The case, Liden v Burton  EWCA Civ 275, involved the equitable remedy of ‘proprietary estoppel’. The remedy might be needed where, for example, a unmarried couple have lived together in a property that only one of them legally owns – but the other has made a financial contribution towards the cost of the property, believing that they would acquire a share of it. Although, on paper, only one of the parties owns the property, the Court can award a share of the property to the other party based on their contributions. This is exactly what happened in Liden v Burton.
The couple in question were Michael Burton, a British national, and Kristina Liden, a Swedish National. The couple met while Michael was working in Sweden and rented a property together for six years. Michael then returned to the UK and Kristina joined him in 2001. The two occupied a property – which, from November 2002, was held in his sole name as a result of a divorce settlement from his previous marriage.
Michael proposed to Kristina in 2003 and bought her an engagement ring – but the couple continued to cohabit without marrying. On splitting up, a dispute arose as to whether Kristina had acquired any rights in the property that was held in Michael’s sole name, based on the contributions she had made since living there.
If the Court wanted to use the remedy of proprietary estoppel to award Kristina a financial share of the property, they would have to establish that there was:
- A representation or assurance;
- An act of detrimental reliance; and
- An unconscionable denial of the claimant’s right.
Kristina’s evidence included that:
- Since joining Michael in the UK, she had paid £500 a month towards the running of the home and upkeep of the property (Michael alleged, unsuccessfully, that he had never received the payments).
- Conversations had taken place where Michael had represented that he could not afford to keep the house without Kristina’s payments.
- The payments were ‘towards the house’.
The first judge to hear the case accepted Kristina’s evidence and held that:
‘Mr Burton had induced, encouraged or allowed Ms Liden to believe she was obtaining an interest in the property, that the monthly payments were made in reliance thereon and that it would be unconscionable for Mr Burton to deny Ms Liden any interest in the property’.
Notably, there was no single identifiable representation, assurance or promise that Kristina would have a share of the house. Michael never said directly to Kristina “If you make these payments, you will acquire a share of my house.” Instead the court based its decision on a range of factors identified from her evidence. £200 of Kristina’s payments were regarded as relating directly to the property, and a rolling interest of 3% was applied, to reach the figure of £33,522 – the amount that the Court said Kristina would be entitled to.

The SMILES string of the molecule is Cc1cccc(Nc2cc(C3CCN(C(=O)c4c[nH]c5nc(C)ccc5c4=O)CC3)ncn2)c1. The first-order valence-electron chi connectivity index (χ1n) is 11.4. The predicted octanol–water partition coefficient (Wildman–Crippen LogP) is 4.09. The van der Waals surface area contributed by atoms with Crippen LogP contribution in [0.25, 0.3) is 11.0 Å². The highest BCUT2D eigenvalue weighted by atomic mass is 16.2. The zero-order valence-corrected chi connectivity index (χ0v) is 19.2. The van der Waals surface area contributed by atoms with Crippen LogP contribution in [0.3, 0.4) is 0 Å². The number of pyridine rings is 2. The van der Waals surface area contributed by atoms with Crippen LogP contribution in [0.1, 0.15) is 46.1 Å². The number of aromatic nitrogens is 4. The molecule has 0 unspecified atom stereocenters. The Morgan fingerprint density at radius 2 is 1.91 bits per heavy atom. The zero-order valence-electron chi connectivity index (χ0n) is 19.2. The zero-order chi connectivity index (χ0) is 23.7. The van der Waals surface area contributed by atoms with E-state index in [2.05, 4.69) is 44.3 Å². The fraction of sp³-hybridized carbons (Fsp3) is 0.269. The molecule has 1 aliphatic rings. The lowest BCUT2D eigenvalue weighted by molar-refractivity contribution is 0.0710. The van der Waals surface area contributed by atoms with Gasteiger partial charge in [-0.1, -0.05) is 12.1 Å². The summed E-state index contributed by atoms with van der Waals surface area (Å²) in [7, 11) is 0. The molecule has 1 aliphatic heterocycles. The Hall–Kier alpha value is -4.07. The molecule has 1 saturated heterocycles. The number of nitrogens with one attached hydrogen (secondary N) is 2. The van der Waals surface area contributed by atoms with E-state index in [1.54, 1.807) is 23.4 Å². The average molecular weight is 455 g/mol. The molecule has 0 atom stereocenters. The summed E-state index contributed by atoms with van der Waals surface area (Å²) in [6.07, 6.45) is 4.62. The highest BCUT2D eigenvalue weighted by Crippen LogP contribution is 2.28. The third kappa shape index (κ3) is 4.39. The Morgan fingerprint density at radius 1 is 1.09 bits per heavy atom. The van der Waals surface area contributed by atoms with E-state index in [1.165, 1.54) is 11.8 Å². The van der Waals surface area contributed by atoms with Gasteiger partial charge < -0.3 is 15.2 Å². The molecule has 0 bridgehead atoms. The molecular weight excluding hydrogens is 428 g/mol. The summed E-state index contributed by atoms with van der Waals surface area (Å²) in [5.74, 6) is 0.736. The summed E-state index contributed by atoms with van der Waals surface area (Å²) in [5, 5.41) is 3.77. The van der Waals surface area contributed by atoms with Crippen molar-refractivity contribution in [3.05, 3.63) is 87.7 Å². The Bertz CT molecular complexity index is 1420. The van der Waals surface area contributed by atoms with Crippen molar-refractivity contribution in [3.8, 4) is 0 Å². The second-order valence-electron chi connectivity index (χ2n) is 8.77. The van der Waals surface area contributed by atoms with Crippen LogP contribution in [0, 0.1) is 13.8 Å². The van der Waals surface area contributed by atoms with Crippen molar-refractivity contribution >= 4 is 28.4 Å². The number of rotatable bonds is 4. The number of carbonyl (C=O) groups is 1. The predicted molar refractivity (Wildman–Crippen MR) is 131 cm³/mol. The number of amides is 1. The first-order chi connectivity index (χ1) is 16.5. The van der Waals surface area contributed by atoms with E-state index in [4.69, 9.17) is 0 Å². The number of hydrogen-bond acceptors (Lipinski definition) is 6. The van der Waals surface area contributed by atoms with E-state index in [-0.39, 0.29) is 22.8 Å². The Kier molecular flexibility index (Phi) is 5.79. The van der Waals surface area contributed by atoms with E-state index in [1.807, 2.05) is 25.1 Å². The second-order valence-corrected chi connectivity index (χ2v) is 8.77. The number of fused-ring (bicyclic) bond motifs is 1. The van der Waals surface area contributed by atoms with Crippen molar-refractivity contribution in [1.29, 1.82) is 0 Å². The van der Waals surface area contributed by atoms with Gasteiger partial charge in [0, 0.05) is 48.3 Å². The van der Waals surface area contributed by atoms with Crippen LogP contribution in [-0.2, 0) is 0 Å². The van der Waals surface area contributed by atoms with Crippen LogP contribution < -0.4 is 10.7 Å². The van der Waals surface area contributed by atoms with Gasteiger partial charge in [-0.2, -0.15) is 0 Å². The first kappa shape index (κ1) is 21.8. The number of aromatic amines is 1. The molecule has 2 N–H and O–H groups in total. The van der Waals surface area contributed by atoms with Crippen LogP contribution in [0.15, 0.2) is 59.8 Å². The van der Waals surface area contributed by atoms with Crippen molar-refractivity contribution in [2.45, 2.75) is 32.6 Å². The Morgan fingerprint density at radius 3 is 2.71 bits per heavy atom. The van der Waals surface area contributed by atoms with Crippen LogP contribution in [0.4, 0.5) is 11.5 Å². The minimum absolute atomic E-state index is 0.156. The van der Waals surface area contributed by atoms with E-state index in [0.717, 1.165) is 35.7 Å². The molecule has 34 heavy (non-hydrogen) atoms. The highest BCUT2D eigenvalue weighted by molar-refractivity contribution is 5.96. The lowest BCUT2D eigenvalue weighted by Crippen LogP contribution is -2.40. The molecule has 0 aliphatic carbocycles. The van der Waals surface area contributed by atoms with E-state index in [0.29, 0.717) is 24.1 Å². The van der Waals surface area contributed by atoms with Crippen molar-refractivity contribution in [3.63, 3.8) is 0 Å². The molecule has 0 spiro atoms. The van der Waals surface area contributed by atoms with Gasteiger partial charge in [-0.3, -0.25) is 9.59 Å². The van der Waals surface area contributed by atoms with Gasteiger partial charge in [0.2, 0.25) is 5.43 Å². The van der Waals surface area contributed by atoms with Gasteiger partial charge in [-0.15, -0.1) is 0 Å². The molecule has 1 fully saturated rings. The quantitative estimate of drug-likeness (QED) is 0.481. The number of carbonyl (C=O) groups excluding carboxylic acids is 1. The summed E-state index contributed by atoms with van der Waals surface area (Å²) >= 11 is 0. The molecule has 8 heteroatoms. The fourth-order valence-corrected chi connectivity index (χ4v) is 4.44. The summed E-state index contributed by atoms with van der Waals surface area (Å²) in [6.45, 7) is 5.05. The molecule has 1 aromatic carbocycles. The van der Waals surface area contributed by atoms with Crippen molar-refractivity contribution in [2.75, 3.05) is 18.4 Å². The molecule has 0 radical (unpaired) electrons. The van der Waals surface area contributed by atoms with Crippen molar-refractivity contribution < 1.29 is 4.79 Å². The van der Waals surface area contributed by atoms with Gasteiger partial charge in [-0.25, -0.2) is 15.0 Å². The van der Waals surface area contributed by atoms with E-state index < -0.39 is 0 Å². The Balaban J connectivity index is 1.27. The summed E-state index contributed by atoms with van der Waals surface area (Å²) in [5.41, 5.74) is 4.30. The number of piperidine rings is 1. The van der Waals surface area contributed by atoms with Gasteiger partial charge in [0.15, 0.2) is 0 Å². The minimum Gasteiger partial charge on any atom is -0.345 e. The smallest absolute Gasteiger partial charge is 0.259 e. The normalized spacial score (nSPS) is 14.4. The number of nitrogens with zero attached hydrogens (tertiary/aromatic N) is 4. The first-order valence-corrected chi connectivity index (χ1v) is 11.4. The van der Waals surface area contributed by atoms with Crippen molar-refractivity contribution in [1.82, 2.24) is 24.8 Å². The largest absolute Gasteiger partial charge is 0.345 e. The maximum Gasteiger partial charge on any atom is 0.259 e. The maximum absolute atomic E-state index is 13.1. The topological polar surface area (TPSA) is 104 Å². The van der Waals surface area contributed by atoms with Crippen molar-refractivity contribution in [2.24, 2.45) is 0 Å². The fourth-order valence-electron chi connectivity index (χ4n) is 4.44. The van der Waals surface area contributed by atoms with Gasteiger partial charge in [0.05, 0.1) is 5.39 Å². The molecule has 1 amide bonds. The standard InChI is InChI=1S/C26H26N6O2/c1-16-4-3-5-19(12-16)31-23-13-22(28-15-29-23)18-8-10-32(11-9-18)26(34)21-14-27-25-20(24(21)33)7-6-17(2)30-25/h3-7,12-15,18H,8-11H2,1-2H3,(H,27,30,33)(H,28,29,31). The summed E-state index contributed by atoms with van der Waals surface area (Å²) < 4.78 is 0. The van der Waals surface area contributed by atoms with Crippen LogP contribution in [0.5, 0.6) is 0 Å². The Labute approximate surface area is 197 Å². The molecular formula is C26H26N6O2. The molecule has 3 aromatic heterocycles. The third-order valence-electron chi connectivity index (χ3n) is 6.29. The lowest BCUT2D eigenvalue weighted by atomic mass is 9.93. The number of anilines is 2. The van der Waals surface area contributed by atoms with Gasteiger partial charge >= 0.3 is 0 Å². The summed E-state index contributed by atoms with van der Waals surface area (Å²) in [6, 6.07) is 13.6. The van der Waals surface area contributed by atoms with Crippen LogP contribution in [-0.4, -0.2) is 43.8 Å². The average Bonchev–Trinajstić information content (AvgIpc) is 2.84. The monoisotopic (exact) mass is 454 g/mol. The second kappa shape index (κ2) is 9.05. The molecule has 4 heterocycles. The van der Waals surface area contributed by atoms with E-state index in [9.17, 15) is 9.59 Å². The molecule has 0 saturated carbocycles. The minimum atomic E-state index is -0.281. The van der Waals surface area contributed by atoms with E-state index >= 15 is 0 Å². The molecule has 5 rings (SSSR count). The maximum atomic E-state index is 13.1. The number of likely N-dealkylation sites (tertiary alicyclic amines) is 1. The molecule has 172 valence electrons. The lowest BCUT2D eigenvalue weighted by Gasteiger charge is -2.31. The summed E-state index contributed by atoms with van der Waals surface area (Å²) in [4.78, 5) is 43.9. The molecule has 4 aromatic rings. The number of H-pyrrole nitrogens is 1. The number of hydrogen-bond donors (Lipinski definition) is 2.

Michael appealed against the decision. The appeal focused on whether the assurances about the use of the monthly payments were sufficiently clear and related to some right or interest in the property. Although the payments had been described as ‘towards the house’, and Michael had signed a document acknowledging the payments, he refused to sign anything more than a confirmation of her paying ‘rent’. However, Michael had assured Kristina orally that she was more than a tenant, and the payments had always been described as ‘towards the house’. The appeal court therefore felt it necessary to look beyond that agreement at the surrounding circumstances.
These included that Kristina’s payments were necessary for the house to be retained for the couple – and Michael had reassured her, through their engagement, that they would always be together. The appeal court also rejected Michael’s assertion that £200 a month was insufficient to constitute a detrimental reliance. The payments, made between 2001 and 2013, amounted to a substantial sum. Michael’s appeal therefore failed and the award to Kristina of £33,522 was upheld.
The important of a cohabitation agreement
Although Kristina was fortunate in this instance that the court awarded in her favour, she could have avoided the time, cost, stress and uncertainty of going to court to get a financial settlement – and then having to deal with an appeal. Commenting on the case in the Legal Executive Journal, Senior Law Lecturers Natalie Gibson and Rebecca Kelly note:
“Former couples often disagree leading to the expense of initial litigation, and even after a ruling parties may be dissatisfied with the outcome”.
Nobody wants to think about breaking up when they start cohabiting, but it would be foolish to dismiss the idea as a complete impossibility. Although judges have a wide discretion in finding evidence to support the various requirements of proprietary estoppel, the outcome of such cases is by no means certain.
The solution is for cohabitating couples to make a cohabitation agreement, or a ‘living together’ agreement as it is sometimes called. This outlines the rights and obligations of each partner towards each other. Such agreements can be used in court as evidence of the couple’s original intentions.
You can make a series of legally enforceable agreements instead or as well as a cohabitation agreement, covering specific matters. For example, if you cohabit a property that your partner owns and there is an intention that you have a share, you can draw up a Deed of Trust setting out how the property is owned. You can protect your interest by entering a restriction at the Land Registry which appears on the title to the property. You should get legal advice before taking this step.
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